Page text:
Kiteley brought up the need for a grass-roots effort similar to the one that ignited back in the Apollo days when every kid wanted to be an astronaut. “Today everyone wants to be a Bill Gates,” he said. “Aviation has lost its luster, overshadowed by high tech. We have a basic, grass-roots selling job to do. The industry needs a major wakeup call to do something to make careers in aviation attractive to young people.”
Brian Finnegan, president of the Professional Aviation Maintenance Association, couldn’t agree more. “We’re not marketing ourselves to students. One reason is the individual employers are still operating in their own realm. There’s been no banding together of energies to create a major effort to get maintenance technicians,” he said. “Let’s face it, at some major airlines it will be 28 years from the point of hire to getting on day shift. We’ve got to do something about that. Why would anyone want to come into a field like that? And we simply have to solve the criminalization and liability issues. People are afraid an honest mistake will send them to jail, and to this day we still have no malpractice insurance for mechanics.”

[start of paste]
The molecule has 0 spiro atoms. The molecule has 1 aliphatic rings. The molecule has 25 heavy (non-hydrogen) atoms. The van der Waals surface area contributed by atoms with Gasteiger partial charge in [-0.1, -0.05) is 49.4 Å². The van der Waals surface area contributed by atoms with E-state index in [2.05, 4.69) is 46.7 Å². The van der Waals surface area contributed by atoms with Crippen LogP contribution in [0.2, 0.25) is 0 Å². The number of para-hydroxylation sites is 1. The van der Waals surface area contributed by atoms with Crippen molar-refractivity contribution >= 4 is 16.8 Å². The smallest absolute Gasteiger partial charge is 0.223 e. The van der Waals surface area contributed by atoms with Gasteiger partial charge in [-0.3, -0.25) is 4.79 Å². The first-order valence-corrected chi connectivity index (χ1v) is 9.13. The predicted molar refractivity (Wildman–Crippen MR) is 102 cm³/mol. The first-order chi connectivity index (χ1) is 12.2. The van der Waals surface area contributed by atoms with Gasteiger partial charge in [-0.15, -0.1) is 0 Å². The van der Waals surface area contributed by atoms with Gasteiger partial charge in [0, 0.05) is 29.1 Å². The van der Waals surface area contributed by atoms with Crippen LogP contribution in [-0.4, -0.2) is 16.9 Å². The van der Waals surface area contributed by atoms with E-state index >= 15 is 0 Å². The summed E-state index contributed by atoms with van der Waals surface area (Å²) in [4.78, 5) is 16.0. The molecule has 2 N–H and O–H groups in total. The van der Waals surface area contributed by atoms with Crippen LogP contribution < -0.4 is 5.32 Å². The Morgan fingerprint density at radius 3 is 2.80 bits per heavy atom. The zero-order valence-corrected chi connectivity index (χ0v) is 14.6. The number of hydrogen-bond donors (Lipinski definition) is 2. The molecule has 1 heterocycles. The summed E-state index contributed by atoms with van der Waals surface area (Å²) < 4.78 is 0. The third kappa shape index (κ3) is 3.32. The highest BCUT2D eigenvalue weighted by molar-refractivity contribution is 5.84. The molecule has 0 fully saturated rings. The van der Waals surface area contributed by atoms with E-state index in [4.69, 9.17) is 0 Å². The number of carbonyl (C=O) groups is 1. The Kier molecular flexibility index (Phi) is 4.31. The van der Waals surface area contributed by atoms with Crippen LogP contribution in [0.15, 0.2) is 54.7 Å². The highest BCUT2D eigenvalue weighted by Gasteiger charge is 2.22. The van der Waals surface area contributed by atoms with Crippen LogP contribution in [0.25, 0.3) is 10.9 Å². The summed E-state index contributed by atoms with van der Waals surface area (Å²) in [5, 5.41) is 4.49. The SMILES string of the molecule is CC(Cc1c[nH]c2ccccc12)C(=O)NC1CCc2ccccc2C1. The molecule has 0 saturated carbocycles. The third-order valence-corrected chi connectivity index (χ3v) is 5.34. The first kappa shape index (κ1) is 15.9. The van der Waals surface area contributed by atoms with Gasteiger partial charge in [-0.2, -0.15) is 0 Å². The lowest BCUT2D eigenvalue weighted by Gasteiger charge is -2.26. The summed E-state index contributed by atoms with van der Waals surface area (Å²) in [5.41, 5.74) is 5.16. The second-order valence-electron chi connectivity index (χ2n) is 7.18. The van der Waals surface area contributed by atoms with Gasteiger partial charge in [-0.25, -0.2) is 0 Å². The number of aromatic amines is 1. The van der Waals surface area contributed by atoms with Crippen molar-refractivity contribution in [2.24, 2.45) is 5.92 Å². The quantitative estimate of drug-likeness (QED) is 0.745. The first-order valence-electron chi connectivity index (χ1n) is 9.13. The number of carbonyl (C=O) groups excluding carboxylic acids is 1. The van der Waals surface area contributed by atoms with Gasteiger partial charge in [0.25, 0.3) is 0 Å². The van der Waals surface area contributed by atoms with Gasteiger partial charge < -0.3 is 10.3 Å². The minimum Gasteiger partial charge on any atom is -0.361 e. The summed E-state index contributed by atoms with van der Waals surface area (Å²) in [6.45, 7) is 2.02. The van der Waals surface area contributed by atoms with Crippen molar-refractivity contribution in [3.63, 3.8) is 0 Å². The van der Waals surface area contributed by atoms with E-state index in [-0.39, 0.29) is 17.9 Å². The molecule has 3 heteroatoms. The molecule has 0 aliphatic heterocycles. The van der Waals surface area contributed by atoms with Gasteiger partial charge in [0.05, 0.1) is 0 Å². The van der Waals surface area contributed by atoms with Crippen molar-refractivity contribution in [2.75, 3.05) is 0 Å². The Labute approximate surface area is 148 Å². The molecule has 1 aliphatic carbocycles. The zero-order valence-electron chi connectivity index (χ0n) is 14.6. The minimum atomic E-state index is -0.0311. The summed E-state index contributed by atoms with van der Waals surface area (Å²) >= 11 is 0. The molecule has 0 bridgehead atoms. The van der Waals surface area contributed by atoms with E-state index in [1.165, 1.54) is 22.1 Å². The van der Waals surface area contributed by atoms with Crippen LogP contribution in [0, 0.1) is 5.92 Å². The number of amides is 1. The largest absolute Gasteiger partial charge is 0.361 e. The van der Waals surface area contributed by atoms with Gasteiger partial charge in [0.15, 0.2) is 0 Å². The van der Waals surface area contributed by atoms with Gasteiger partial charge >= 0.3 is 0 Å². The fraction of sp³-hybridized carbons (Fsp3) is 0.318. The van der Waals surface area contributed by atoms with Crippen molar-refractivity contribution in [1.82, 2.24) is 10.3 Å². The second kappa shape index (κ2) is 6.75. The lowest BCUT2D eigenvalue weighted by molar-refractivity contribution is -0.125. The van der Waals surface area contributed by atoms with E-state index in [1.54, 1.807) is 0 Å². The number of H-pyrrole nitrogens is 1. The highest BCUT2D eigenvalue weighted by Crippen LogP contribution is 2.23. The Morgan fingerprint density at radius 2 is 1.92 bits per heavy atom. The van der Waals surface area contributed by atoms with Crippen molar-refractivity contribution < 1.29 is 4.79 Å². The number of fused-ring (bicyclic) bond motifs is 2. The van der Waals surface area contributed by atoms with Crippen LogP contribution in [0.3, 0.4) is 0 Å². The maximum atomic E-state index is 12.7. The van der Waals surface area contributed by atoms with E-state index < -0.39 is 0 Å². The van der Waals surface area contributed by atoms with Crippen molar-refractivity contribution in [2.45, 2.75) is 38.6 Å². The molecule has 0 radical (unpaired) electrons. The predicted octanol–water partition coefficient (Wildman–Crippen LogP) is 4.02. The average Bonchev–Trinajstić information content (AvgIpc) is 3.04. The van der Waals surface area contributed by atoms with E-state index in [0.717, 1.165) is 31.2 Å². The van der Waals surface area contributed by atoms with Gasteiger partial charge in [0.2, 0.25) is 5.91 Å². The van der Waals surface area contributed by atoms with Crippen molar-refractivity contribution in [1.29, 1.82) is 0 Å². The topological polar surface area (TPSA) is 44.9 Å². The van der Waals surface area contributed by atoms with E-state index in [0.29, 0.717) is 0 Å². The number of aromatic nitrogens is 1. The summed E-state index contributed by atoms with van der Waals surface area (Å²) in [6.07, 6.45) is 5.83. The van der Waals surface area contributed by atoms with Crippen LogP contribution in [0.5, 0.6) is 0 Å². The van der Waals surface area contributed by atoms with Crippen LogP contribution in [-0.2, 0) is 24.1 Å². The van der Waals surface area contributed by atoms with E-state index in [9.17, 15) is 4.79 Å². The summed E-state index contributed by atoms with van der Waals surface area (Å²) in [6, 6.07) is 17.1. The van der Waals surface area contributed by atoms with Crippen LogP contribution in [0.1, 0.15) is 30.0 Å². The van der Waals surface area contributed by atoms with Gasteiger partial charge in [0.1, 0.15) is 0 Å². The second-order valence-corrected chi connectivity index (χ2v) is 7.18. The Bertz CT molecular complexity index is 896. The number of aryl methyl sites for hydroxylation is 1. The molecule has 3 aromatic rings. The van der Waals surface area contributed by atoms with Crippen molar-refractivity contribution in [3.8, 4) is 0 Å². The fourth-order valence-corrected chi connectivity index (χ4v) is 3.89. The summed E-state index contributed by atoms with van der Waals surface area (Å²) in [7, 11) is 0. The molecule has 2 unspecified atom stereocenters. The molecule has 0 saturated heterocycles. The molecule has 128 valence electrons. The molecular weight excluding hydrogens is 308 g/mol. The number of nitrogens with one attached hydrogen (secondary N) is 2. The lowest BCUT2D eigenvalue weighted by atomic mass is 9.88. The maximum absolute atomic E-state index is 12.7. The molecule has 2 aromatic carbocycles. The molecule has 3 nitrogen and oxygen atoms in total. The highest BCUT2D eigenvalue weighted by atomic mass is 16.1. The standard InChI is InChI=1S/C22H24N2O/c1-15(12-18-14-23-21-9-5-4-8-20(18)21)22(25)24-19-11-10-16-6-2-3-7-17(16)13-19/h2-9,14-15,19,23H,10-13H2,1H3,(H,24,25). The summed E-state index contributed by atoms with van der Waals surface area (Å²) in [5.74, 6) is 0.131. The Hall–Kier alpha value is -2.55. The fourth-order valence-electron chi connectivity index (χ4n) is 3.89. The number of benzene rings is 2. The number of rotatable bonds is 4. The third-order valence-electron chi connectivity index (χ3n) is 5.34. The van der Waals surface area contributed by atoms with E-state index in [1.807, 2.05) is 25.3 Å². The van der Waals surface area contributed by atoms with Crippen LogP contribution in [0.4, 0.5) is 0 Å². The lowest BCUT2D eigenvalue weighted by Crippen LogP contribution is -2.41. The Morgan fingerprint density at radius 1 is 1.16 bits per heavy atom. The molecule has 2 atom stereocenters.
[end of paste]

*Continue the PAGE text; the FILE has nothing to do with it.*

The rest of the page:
He went on: “Mechanics are portrayed as uneducated, unsophisticated, unkempt individuals. What we really need is one well placed television program or feature movie in which an aircraft mechanic isn’t comic relief. Finally, we must put together a coalition of industry, academia and government so the A&P curriculum can become a dynamic, living document with standards determined by the group rather than by regulation. It’s the way medical and legal education works. Today the mechanic situation is a business problem and it’s up to us to solve it before it becomes a safety problem.”